Highest standard deviation, quarter-to-quarter NetRtg
Standard deviation measures variance or, for our purposes, inconsistency.
VOff = Offensive variance (OffRtg = Points scored per 100 possessions)
VDef = Defensive variance (DefRtg = Points allowed per 100 possessions)
VNet = Net variance (NetRtg = Point differential per 100 possessions)
So essentially, the Pacers are the most inconsistent team in the league from quarter to quarter, which is weird, because they’re, by far, the best defensive team in the league. As we pointed out last week, they’re the best defensive team of the last 37 years (though that differential is down to 9.2), and strong defense is supposed to be the backbone of consistent success.
The Pacers have the No. 1 defense in the first, third and fourth quarters, and the No. 4 defense in the second, though there’s a pretty big difference between the (ridiculously good) 88.8 points per 100 possessions they allow in the third quarter and the (still pretty good) 97.7 they allow in the second. Still, it’s on offense where there’s a lot more fluctuation.
Pacers efficiency, by period
There have been two different Pacers teams this season. The First Half Pacers have scored about as efficiently as the Bucks. The Second Half Pacers have an offense more closely resembling the Heat.
Indiana has had the lead at halftime in 24 of their 45 games. They’ve outscored their opponent in the second half of 35 of the 45.
In general, there’s a big offensive drop-off when the Pacers go to their bench. (Thursday’s loss to the Suns was the definition of a bench loss, as well as an example of how they’ve played better after halftime.) But the half-to-half offensive drop-off has been spread rather evenly among their starters and bench units.
Efficiency of Pacers’ starting lineup, by half
Efficiency of other Pacers’ lineups, by half
The Pacers have turned the ball over at the same rate in both halves and are only a slightly better offensive rebounding team in the second half. But they’ve shot much better and gotten to the free-throw line a lot more often in the second half. They’ve also assisted on a greater percentage of their buckets.
Paul George and Lance Stephenson have been much better shooters in the second half of games. George and George Hill have much higher free throw rates. And both Stephenson and Hill have had higher assist rates. Off the bench, C.J. Watson has shot a lot better and also dished out more assists after halftime.
The Pacers’ half-to-half discrepancy has lessened some over the last seven weeks. Through their first 22 games, they were scoring 20.4 more points per 100 possessions in the second half. Over their last 23, the difference is only 4.8.
Amazingly, the Pacers had the second most consistent offense from quarter to quarter last season, behind only the Suns, who were just consistently awful on that end.
This season, Indiana has found a new gear on both ends of the floor in that third quarter. Their plus-21.2 NetRtg in those 12 minutes is, by far, the best of any team in any quarter. Next best are San Antonio’s plus-13.3 in the second quarter and Toronto’s plus-13.3 in the fourth.
Whether they’re consistent or inconsistent from quarter to quarter, the Pacers are a much better team than they were last season. But it will be interesting to see if their third-quarter dominance is a big factor in their quest for a championship.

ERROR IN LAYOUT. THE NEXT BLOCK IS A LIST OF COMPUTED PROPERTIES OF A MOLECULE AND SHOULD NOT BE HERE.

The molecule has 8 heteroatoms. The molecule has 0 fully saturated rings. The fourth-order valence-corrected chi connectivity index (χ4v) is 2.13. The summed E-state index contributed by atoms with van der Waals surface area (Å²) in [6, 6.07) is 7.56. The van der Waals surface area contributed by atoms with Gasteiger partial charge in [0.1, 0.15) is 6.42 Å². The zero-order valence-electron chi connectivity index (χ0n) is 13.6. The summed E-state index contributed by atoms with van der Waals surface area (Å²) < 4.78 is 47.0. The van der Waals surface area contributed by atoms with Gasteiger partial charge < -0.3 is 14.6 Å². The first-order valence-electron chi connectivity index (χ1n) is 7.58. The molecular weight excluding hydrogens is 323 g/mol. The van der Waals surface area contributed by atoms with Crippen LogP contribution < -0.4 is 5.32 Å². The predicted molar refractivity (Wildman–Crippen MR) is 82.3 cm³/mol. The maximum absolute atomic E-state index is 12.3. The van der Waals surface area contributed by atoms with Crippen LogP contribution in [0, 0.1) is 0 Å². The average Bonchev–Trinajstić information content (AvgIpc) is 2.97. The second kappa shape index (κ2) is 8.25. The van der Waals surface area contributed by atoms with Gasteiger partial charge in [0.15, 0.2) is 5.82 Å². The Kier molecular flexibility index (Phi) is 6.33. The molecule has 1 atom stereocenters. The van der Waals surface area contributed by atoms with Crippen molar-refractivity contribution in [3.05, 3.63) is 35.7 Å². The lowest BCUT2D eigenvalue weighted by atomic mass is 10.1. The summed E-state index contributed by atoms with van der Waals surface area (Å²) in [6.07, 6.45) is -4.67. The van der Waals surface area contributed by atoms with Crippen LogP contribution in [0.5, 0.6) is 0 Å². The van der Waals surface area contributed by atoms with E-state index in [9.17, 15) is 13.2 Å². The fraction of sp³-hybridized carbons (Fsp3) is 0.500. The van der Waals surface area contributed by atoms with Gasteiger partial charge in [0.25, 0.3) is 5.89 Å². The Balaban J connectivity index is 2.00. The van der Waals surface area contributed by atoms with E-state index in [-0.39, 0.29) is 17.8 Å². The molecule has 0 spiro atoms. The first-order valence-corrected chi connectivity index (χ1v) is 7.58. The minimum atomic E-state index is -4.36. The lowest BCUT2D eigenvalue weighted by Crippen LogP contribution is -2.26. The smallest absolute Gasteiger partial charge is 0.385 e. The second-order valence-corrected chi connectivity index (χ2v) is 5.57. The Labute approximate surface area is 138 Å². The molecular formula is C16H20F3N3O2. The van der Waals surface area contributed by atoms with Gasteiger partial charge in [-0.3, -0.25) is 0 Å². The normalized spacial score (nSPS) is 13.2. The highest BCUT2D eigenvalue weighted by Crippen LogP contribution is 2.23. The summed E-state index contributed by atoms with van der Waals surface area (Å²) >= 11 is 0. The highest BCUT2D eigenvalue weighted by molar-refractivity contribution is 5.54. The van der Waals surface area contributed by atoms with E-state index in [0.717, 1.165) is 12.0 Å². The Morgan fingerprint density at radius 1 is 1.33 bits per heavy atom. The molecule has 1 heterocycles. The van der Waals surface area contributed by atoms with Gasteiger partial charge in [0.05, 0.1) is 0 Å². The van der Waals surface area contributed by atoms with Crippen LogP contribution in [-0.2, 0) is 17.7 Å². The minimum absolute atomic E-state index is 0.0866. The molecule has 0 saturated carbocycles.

Here are the Pacers’ 19 field goals from the second half of their Dec. 10 win over the Heat. They shot 19-for-35 to outscore Miami 50-37 after halftime, and they assisted on 16 of the 19 buckets.
The bottom of the list
The Brooklyn Nets have been the most consistent team from quarter to quarter. That’s not really a good thing, because they’ve had a negative NetRtg in all four periods.
But it is good that they’ve turned their early-season, third-quarter struggles around. Through their first 19 games, the Nets had been outscored by 20.9 points per 100 possessions in the third. Over their last 24 games, they’ve been a plus-8.8.
Among 200 players that have played at least 150 minutes, who has been the most inconsistent from quarter to quarter (in terms of our PIE statistic, which measures overall production as a percentage of all the stats accumulated while that player is on the floor)?
More quarter-by-quarter notes
- The Wolves have been the best first-quarter team in the league, outscoring their opponents by 10.8 points per 100 possessions in the first 12 minutes. But they rank 28th in fourth-quarter NetRtg, getting outscored by 8.8.
- Of the 15 teams with winning records, that’s, by far, the worst mark in any quarter. Next worst is Portland’s minus-5.5 NetRtg in the second quarter, when they’ve played the league’s worst defense.
- The only teams with a top 10 NetRtg in all four quarters are the Heat (9, 6, 5, 4) and Thunder (8, 2, 9, 3).
Michael Kidd-Gilchrist has been the most inconsistent player from quarter to quarter. MKG has recorded a PIE of 12.4 percent in the first quarter, -1.1 percent in the second quarter, 6.5 percent in the third, and 5.4 percent in the fourth. See his quarter-by-quarter numbers here.
Next on the list are Brandon Knight (very good in the second quarter, pretty bad in the fourth), Jamal Crawford (a slow starter and strong finisher), Jimmy Butler (he puts his best numbers up in the third), and Kevin Garnett (first-half KG has been a lot better than second-half KG).
Interestingly, the most consistent player from quarter-to-quarter has been Kidd-Gilchrist’s teammate. Gerald Henderson‘s PIE gets worse every quarter, but only drops from 9.8 percent in the first to 8.8 percent in the fourth. After Henderson, it’s Klay Thompson, Jameer Nelson, Joakim Noah and Richard Jefferson.